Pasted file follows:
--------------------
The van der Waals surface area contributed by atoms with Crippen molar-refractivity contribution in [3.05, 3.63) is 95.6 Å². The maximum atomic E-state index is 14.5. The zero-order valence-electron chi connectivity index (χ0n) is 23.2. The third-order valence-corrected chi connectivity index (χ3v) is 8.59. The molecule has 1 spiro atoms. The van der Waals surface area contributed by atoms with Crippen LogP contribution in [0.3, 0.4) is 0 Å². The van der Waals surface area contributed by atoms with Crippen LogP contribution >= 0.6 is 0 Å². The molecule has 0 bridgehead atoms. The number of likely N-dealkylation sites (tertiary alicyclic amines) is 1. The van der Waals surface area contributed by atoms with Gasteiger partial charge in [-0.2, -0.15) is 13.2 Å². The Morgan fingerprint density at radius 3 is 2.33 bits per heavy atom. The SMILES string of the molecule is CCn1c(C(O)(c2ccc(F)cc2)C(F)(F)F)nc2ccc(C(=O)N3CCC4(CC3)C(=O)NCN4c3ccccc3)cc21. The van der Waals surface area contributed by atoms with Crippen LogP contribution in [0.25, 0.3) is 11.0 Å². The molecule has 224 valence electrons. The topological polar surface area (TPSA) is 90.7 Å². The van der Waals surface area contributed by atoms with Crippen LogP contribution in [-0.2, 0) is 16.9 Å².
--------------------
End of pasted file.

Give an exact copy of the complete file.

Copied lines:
The van der Waals surface area contributed by atoms with Crippen molar-refractivity contribution in [3.05, 3.63) is 95.6 Å². The maximum atomic E-state index is 14.5. The zero-order valence-electron chi connectivity index (χ0n) is 23.2. The third-order valence-corrected chi connectivity index (χ3v) is 8.59. The molecule has 1 spiro atoms. The van der Waals surface area contributed by atoms with Crippen LogP contribution in [0.3, 0.4) is 0 Å². The van der Waals surface area contributed by atoms with Crippen LogP contribution >= 0.6 is 0 Å². The molecule has 0 bridgehead atoms. The number of likely N-dealkylation sites (tertiary alicyclic amines) is 1. The van der Waals surface area contributed by atoms with Gasteiger partial charge in [-0.2, -0.15) is 13.2 Å². The Morgan fingerprint density at radius 3 is 2.33 bits per heavy atom. The SMILES string of the molecule is CCn1c(C(O)(c2ccc(F)cc2)C(F)(F)F)nc2ccc(C(=O)N3CCC4(CC3)C(=O)NCN4c3ccccc3)cc21. The van der Waals surface area contributed by atoms with Crippen LogP contribution in [0.25, 0.3) is 11.0 Å². The molecule has 224 valence electrons. The topological polar surface area (TPSA) is 90.7 Å². The van der Waals surface area contributed by atoms with Crippen LogP contribution in [-0.2, 0) is 16.9 Å².